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Farmers market to open along North Main

krupon @thestate.com (803) 771-8308June 10, 2013 

farmers market

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  • If you go

    What: The Food Park

    When: Grand opening is 11 a.m.-2 p.m. June 20; market is open 5 p.m. every Thursday after that

    Where: Corner of North Main and Newman streets in north Columbia

    Features: A farmers market with fresh fruits and vegetables, a healthy cooking demonstration, face painting for kids and free popcorn

    Contact: (803) 786-7232

A new farmers market soon will open up another shopping option for north Columbia residents.

“The Food Park” – featuring fresh, locally grown fruits and vegetables – will open June 20 with a celebration from 11 a.m. to 2 p.m. The market will be open every Thursday at 5 p.m. at the corner of North Main and Newman streets, the site of this year’s Cornbread Festival.

“Everyone will use it. It is right in a central spot,” said Sabrina Odom, founder and executive director of the North Columbia Business Association, which is sponsoring the seasonal market. “It’s going to be easy for everybody in that community and surrounding communities to get their fruits and vegetables.”

That is important for good health, said Coleman Tanner, community coordinator of the non-profit Eat Smart, Move More SC group.

“In a lot of areas where there is limited access to grocery stores … people have to rely heavily on processed foods and have diets that are low in fruits and vegetables.”

That means they miss out on high-nutrient, low-calorie foods essential to good health.

In a nod to the movement toward healthier eating and locally grown food, small community farmers markets have popped up across the Midlands since the State Farmers Market moved to Lexington County from Bluff Road three years ago.

Downtown Columbia has two year-round weekly farmers markets: Soda City on Main Street and Vista Marketplace at 701 Whaley in Olympia. Lexington has its own year-round market. And smaller, seasonal markets dot surrounding suburban and urban areas – including the University of South Carolina, Irmo, Northeast Richland, Camden and Richland Mall’s rooftop in Forest Acres.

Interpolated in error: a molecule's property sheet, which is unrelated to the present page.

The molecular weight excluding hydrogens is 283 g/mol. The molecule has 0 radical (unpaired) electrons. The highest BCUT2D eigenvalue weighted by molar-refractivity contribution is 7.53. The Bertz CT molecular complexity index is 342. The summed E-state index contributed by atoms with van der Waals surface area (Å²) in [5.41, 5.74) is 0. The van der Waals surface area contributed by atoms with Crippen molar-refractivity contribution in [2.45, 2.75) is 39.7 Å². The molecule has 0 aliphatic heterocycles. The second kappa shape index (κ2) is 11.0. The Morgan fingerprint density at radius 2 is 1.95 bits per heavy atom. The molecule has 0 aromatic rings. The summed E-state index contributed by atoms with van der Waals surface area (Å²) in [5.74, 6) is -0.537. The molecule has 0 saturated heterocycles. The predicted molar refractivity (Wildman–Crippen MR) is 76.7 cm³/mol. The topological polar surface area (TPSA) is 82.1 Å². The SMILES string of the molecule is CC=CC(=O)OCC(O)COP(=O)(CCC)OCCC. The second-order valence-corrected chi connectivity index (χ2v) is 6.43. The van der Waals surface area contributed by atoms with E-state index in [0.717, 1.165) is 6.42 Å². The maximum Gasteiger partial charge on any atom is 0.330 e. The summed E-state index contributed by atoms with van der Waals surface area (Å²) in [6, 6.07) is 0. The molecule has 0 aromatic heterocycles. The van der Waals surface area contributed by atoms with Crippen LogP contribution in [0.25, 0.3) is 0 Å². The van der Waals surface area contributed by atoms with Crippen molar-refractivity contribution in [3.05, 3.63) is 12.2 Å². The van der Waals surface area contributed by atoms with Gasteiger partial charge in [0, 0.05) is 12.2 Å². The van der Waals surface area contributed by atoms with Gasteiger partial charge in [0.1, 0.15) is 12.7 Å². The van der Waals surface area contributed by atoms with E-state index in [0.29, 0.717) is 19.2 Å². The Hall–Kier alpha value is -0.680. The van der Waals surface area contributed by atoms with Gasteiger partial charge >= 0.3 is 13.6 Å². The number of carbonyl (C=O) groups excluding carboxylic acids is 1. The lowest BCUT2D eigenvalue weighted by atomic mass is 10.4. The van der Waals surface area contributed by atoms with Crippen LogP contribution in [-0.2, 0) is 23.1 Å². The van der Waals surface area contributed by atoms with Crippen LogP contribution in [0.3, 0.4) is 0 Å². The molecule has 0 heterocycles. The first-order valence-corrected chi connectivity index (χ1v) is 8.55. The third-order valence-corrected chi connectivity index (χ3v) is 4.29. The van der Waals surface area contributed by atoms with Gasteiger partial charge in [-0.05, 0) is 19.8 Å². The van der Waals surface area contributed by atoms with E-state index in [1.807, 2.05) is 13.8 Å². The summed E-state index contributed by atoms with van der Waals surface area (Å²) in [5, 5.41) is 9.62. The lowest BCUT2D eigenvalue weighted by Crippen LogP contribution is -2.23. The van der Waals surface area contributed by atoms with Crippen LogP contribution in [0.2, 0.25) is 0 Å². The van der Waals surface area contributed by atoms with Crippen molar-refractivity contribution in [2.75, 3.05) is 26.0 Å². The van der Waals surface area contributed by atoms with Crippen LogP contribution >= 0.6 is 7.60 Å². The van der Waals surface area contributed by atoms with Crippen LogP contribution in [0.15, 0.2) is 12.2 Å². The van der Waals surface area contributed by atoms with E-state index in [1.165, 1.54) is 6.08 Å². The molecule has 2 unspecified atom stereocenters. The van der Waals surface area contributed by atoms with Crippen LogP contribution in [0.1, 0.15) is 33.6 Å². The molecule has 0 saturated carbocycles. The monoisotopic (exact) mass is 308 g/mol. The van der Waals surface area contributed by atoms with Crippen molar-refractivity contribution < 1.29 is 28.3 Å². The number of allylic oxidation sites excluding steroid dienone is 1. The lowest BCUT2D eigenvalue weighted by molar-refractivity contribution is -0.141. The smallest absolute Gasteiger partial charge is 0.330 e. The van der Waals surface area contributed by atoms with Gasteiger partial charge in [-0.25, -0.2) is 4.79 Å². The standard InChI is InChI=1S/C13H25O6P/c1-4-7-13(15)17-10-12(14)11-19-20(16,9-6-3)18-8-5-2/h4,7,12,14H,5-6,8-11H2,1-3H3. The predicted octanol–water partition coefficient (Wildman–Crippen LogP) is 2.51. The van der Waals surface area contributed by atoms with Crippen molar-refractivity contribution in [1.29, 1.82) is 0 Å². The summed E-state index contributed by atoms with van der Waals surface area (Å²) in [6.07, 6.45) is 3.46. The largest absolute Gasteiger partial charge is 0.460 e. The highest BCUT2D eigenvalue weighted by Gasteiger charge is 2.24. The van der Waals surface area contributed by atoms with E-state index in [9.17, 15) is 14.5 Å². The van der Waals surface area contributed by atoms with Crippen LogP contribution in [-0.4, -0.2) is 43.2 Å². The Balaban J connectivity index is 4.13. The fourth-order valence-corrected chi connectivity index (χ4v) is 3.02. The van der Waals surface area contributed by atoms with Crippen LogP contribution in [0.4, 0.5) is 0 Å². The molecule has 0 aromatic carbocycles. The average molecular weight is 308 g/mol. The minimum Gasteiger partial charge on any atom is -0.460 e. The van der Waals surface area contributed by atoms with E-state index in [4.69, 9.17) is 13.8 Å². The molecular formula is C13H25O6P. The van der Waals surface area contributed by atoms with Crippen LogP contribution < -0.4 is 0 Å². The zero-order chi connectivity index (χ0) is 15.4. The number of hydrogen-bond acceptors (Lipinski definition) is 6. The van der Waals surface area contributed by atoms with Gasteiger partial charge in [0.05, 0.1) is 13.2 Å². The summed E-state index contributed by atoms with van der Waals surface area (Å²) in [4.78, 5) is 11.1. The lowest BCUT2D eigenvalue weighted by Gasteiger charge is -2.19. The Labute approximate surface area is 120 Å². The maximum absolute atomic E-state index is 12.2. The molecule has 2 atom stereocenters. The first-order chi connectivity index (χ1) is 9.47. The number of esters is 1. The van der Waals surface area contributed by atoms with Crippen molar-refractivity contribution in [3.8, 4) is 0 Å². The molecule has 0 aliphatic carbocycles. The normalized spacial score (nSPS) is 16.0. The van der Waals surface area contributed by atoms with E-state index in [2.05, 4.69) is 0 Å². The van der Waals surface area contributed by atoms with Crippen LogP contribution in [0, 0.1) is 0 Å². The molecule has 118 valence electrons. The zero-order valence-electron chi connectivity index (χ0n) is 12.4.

The markets are particularly crucial to areas, like North Main Street, that have few grocery providers and many low-income residents, who have limited access to transportation, experts say. The North Main area is defined by the U.S. Department of Agriculture as a “food desert,” said Kelly Coakley, spokeswoman for the state Agriculture Department.

“There’s just one grocery store,” the Business Association’s Odom said. The new market – within walking distance of many neighborhoods and on public bus routes – will open up options.

“It’s significant,” Coakley said. With an increased focus on South Carolina’s high obesity rate, “making sure that citizens have access to healthy produce and food options is very important.”

One-on-one interaction with growers and others who can help consumers learn to incorporate more fruits and vegetables into their meals will lead to healthier communities, Coakley said.

“It’s common sense to ... getting back to what’s grown in the land, those items are healthy,” she said.

The hope is that the market will grow into a community gathering spot, where folks can meet to eat and shop, Odom said. She envisions eventually adding tables and benches to make it a true food park. Once a month, the market will feature extras, such as food trucks, healthy cooking demonstrations and children’s activities.

“We thought about this a long time ago, but we just didn’t have time to make it happen,” Odom said. “We needed to do something about it besides just talk about it.”

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